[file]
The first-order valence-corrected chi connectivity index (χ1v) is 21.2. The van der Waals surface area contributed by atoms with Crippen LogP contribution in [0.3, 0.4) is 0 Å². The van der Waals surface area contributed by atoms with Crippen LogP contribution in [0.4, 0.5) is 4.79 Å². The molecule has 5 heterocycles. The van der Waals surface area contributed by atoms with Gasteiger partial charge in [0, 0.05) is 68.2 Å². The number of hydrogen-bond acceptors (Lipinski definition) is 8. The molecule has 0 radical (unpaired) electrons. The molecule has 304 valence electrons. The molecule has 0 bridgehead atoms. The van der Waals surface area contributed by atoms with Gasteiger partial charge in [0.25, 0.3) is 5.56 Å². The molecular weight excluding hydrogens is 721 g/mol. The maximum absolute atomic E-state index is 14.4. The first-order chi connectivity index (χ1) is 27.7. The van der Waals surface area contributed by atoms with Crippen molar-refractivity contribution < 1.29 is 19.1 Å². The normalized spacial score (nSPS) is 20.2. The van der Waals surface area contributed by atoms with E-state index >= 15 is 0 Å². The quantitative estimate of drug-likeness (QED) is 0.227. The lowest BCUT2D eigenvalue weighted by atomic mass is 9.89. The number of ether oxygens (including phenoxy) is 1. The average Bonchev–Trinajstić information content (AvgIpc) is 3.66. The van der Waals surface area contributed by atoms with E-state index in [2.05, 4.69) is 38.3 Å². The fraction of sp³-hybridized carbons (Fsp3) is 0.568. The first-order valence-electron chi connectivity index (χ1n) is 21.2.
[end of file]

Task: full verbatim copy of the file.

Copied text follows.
The first-order valence-corrected chi connectivity index (χ1v) is 21.2. The van der Waals surface area contributed by atoms with Crippen LogP contribution in [0.3, 0.4) is 0 Å². The van der Waals surface area contributed by atoms with Crippen LogP contribution in [0.4, 0.5) is 4.79 Å². The molecule has 5 heterocycles. The van der Waals surface area contributed by atoms with Gasteiger partial charge in [0, 0.05) is 68.2 Å². The number of hydrogen-bond acceptors (Lipinski definition) is 8. The molecule has 0 radical (unpaired) electrons. The molecule has 304 valence electrons. The molecule has 0 bridgehead atoms. The van der Waals surface area contributed by atoms with Gasteiger partial charge in [0.25, 0.3) is 5.56 Å². The molecular weight excluding hydrogens is 721 g/mol. The maximum absolute atomic E-state index is 14.4. The first-order chi connectivity index (χ1) is 27.7. The van der Waals surface area contributed by atoms with Crippen molar-refractivity contribution < 1.29 is 19.1 Å². The normalized spacial score (nSPS) is 20.2. The van der Waals surface area contributed by atoms with E-state index >= 15 is 0 Å². The quantitative estimate of drug-likeness (QED) is 0.227. The lowest BCUT2D eigenvalue weighted by atomic mass is 9.89. The number of ether oxygens (including phenoxy) is 1. The average Bonchev–Trinajstić information content (AvgIpc) is 3.66. The van der Waals surface area contributed by atoms with E-state index in [2.05, 4.69) is 38.3 Å². The fraction of sp³-hybridized carbons (Fsp3) is 0.568. The first-order valence-electron chi connectivity index (χ1n) is 21.2.